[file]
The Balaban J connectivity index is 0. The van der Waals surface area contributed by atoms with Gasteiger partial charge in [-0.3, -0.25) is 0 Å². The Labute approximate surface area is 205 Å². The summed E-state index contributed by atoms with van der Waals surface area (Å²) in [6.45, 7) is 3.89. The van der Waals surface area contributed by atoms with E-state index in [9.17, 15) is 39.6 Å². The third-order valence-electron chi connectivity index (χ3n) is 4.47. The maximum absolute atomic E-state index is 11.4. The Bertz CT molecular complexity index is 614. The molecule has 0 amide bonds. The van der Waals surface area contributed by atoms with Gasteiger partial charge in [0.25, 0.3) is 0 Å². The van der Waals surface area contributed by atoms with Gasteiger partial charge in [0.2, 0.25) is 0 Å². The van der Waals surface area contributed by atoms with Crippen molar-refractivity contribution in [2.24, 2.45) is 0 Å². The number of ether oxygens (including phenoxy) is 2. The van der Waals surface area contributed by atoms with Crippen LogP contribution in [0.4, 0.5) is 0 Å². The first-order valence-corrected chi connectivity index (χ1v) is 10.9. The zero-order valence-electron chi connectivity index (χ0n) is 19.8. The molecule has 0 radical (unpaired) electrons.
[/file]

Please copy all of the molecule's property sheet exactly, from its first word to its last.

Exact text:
The Balaban J connectivity index is 0. The van der Waals surface area contributed by atoms with Gasteiger partial charge in [-0.3, -0.25) is 0 Å². The Labute approximate surface area is 205 Å². The summed E-state index contributed by atoms with van der Waals surface area (Å²) in [6.45, 7) is 3.89. The van der Waals surface area contributed by atoms with E-state index in [9.17, 15) is 39.6 Å². The third-order valence-electron chi connectivity index (χ3n) is 4.47. The maximum absolute atomic E-state index is 11.4. The Bertz CT molecular complexity index is 614. The molecule has 0 amide bonds. The van der Waals surface area contributed by atoms with Gasteiger partial charge in [0.25, 0.3) is 0 Å². The van der Waals surface area contributed by atoms with Gasteiger partial charge in [0.2, 0.25) is 0 Å². The van der Waals surface area contributed by atoms with Crippen molar-refractivity contribution in [2.24, 2.45) is 0 Å². The number of ether oxygens (including phenoxy) is 2. The van der Waals surface area contributed by atoms with Crippen LogP contribution in [0.4, 0.5) is 0 Å². The first-order valence-corrected chi connectivity index (χ1v) is 10.9. The zero-order valence-electron chi connectivity index (χ0n) is 19.8. The molecule has 0 radical (unpaired) electrons.